Music for the next generationPhilanthropy gave Charlotta Klein Ross and her late husband, Paul, the chance to turn their musical talents into successful careers. Now, she pays it forward and honors Paul’s memory through one of The Pittsburgh Foundation’s key strategic areas: scholarships that help donors advance the causes in which they believe.
IN FLINT, MICHIGAN, THE QUINTESSENTIAL BLUE-COLLAR TOWN where General Motors was born, Charlotta Klein Ross discovered her gift for symphonic music—a gift that would lead to a decades-long career as a cellist and eventually earn her a chair in the prestigious Pittsburgh Symphony Orchestra.
And while Ross’s talents as a musician are entirely her own, she credits her career to the generosity of others.
“My goal was always to play in a symphony orchestra. I knew that by the time I was 15. I was sure of it,” says Ross, who retired from the Pittsburgh Symphony in 2012. “But I didn’t know if I would have the chance.”
Ross’s father, a Lutheran minister, made little money, and the extracurricular training necessary to advance her skills in a highly competitive field was expensive. “But my cello teacher found people in the community who gave money so I could go to Interlochen [Center for the Arts in Michigan] and Michigan State in the summer, which my parents couldn’t have afforded,” she says.
She found her way to Pittsburgh during the late 1960s, where she met musician Paul Ross, whom she married in 1975. Support from others was also crucial to his journey from Pittsburgh’s Hill District neighborhood to Carnegie Mellon University and then to the violin section of the Pittsburgh Symphony, where he was the first African American musician to be awarded a full-time contract.
At Westinghouse High School, Paul Ross had been a member of a string quartet that took top honors in a statewide competition. He also honed his talents by playing with the Pittsburgh Youth Symphony. Along the way, the support he received was not always financial—in high school, for example, a music teacher who recognized his interest and talent would increase his exposure to different works by bringing him records every week to listen to before classes.
For Charlotta, the opportunity to play in orchestras during the summer connected her to superstar mentors such as the late Louis Potter, a music professor at Michigan State who heard Ross play and helped her win a scholarship to study the cello. (She would eventually go on to establish a scholarship fund for cellists at Michigan State in Potter’s honor.)
After college, she began a career that would provide a lifetime of rich experiences. Her first job was as a cellist in the North Carolina Symphony, a position supported by state tax dollars. The symphony performed for white and black audiences in separate venues. Legislators at the state capital would dance on their desks when the orchestra played “Dixie.” She toured the segregated south with the Dallas Symphony, but without the orchestra’s African American viola player.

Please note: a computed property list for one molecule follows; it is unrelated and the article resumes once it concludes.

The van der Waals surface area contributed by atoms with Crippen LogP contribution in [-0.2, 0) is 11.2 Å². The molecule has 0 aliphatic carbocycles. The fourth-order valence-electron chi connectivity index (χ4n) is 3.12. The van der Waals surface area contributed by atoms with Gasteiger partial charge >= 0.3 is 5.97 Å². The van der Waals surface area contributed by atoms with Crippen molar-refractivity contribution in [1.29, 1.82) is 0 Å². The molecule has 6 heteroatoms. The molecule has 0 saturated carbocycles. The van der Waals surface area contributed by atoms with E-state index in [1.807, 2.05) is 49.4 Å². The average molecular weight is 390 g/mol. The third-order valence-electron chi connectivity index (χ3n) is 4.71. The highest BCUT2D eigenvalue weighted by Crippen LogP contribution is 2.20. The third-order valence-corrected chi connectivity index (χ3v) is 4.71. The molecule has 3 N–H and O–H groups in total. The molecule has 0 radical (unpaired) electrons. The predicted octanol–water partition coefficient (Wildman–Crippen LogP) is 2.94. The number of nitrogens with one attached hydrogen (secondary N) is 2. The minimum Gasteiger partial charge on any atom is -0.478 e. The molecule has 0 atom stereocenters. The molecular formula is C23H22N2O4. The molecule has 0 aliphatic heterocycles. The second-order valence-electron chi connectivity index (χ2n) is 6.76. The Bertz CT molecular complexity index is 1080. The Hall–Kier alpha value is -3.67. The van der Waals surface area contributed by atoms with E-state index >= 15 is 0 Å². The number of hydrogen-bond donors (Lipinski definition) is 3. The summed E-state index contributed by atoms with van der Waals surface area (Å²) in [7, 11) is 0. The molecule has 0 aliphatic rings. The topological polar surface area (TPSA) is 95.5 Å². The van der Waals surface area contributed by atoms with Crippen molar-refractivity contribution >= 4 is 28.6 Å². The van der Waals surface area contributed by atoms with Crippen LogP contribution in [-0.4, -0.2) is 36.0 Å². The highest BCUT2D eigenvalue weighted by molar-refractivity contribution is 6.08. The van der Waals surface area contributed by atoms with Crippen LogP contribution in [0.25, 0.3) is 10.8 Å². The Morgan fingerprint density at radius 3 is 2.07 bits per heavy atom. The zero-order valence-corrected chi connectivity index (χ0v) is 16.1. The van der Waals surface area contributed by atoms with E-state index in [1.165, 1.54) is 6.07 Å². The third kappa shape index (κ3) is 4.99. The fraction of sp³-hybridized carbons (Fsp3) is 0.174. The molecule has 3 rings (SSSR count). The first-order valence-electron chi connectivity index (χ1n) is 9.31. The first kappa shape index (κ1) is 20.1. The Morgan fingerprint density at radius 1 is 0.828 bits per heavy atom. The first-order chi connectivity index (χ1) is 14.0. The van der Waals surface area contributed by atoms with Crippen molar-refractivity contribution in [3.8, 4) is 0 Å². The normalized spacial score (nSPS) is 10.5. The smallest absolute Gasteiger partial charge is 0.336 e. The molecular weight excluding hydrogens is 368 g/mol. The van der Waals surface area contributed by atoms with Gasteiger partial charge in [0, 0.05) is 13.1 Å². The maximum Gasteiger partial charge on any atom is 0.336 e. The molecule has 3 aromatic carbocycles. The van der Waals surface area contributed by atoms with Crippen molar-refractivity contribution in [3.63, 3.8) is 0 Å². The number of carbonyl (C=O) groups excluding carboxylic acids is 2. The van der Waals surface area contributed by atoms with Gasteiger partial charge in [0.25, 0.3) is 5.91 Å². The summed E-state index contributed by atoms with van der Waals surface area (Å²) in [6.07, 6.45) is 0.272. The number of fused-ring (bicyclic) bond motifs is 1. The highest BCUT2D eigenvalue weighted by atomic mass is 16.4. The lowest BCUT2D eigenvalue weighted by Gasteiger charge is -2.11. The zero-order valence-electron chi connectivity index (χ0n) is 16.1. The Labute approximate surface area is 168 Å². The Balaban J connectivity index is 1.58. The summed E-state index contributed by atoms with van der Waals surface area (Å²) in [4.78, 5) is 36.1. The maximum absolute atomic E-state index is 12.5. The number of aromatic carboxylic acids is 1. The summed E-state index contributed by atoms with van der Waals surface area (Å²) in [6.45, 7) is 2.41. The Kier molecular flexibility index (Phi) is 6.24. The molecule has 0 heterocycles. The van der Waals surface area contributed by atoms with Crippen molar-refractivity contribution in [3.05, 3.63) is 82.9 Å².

The legacy left a lasting impression on Charlotta. She and Paul often discussed how important the generosity of others was to their success. While with the symphony, they each spent 12 years as volunteer conductors of the Three Rivers Symphonette, an orchestra for children ages 8 to 14.
After Paul died, in 2000, Charlotta and the couple’s colleagues at the symphony raised money to establish a fund in his memory at The Pittsburgh Foundation—one that would help children whose families are unable to afford the extra classes and musical training that had helped Paul and Charlotta Ross develop their talents.
With Charlotta’s continued support, the Paul J. and Charlotta Ross Young Musician’s Fund at The Pittsburgh Foundation provides string players ages 8 to 18 with the tuition and fees to play with the Pittsburgh Youth Symphony and the Three Rivers Young Peoples Orchestras, where they gain valuable experience playing with other young musicians and the mentorship of professional musicians and conductors. As school-based orchestra programs face cuts or elimination altogether, programs like these have become increasingly important to young musicians.
Though her career took her around the globe, Pittsburgh is the place Charlotta Klein Ross has called home the longest. She spent 44 years with the city’s renowned symphony, which included the experience of some 40 overseas tours. Pittsburgh is where she met her husband of 25 years and where the couple raised three daughters. It’s where she still lives and still plays the cello. And it is where she and her late husband have touched the lives of hundreds of young musicians.
“Many people don’t have a chance to make a difference in other people’s lives,” she says. “Musicians can do that. It’s a special blessing—one that I’ve been very thankful for.”
Original story appeared in the 2015-16 Report to the Community